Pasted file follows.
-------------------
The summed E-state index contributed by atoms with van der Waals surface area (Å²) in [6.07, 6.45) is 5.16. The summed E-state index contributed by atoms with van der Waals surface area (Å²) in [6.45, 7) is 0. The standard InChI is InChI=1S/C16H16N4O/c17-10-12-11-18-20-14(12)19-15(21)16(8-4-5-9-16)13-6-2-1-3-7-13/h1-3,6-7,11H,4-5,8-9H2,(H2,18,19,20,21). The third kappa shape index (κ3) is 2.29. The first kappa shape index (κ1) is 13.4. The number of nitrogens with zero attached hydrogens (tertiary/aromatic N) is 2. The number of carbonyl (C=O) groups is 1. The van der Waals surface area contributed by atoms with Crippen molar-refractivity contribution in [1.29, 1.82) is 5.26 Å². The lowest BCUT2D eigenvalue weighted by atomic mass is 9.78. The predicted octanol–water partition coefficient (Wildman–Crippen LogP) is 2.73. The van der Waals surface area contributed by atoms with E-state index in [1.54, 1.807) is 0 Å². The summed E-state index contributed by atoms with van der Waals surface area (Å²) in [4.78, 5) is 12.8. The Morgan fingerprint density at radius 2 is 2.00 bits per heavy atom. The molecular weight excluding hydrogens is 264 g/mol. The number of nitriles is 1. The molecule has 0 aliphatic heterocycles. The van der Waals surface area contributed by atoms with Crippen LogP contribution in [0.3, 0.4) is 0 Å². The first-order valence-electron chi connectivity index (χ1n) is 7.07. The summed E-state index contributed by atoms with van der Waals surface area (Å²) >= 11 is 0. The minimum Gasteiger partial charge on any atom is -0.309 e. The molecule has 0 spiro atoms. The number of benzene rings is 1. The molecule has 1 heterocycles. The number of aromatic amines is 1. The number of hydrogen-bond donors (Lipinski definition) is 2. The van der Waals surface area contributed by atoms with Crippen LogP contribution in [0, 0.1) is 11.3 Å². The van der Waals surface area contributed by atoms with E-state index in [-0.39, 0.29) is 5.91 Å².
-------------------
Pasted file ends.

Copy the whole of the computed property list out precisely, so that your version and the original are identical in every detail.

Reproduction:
The summed E-state index contributed by atoms with van der Waals surface area (Å²) in [6.07, 6.45) is 5.16. The summed E-state index contributed by atoms with van der Waals surface area (Å²) in [6.45, 7) is 0. The standard InChI is InChI=1S/C16H16N4O/c17-10-12-11-18-20-14(12)19-15(21)16(8-4-5-9-16)13-6-2-1-3-7-13/h1-3,6-7,11H,4-5,8-9H2,(H2,18,19,20,21). The third kappa shape index (κ3) is 2.29. The first kappa shape index (κ1) is 13.4. The number of nitrogens with zero attached hydrogens (tertiary/aromatic N) is 2. The number of carbonyl (C=O) groups is 1. The van der Waals surface area contributed by atoms with Crippen molar-refractivity contribution in [1.29, 1.82) is 5.26 Å². The lowest BCUT2D eigenvalue weighted by atomic mass is 9.78. The predicted octanol–water partition coefficient (Wildman–Crippen LogP) is 2.73. The van der Waals surface area contributed by atoms with E-state index in [1.54, 1.807) is 0 Å². The summed E-state index contributed by atoms with van der Waals surface area (Å²) in [4.78, 5) is 12.8. The Morgan fingerprint density at radius 2 is 2.00 bits per heavy atom. The molecular weight excluding hydrogens is 264 g/mol. The number of nitriles is 1. The molecule has 0 aliphatic heterocycles. The van der Waals surface area contributed by atoms with Crippen LogP contribution in [0.3, 0.4) is 0 Å². The first-order valence-electron chi connectivity index (χ1n) is 7.07. The summed E-state index contributed by atoms with van der Waals surface area (Å²) >= 11 is 0. The minimum Gasteiger partial charge on any atom is -0.309 e. The molecule has 0 spiro atoms. The number of benzene rings is 1. The molecule has 1 heterocycles. The number of aromatic amines is 1. The number of hydrogen-bond donors (Lipinski definition) is 2. The van der Waals surface area contributed by atoms with Crippen LogP contribution in [0, 0.1) is 11.3 Å². The van der Waals surface area contributed by atoms with E-state index in [-0.39, 0.29) is 5.91 Å².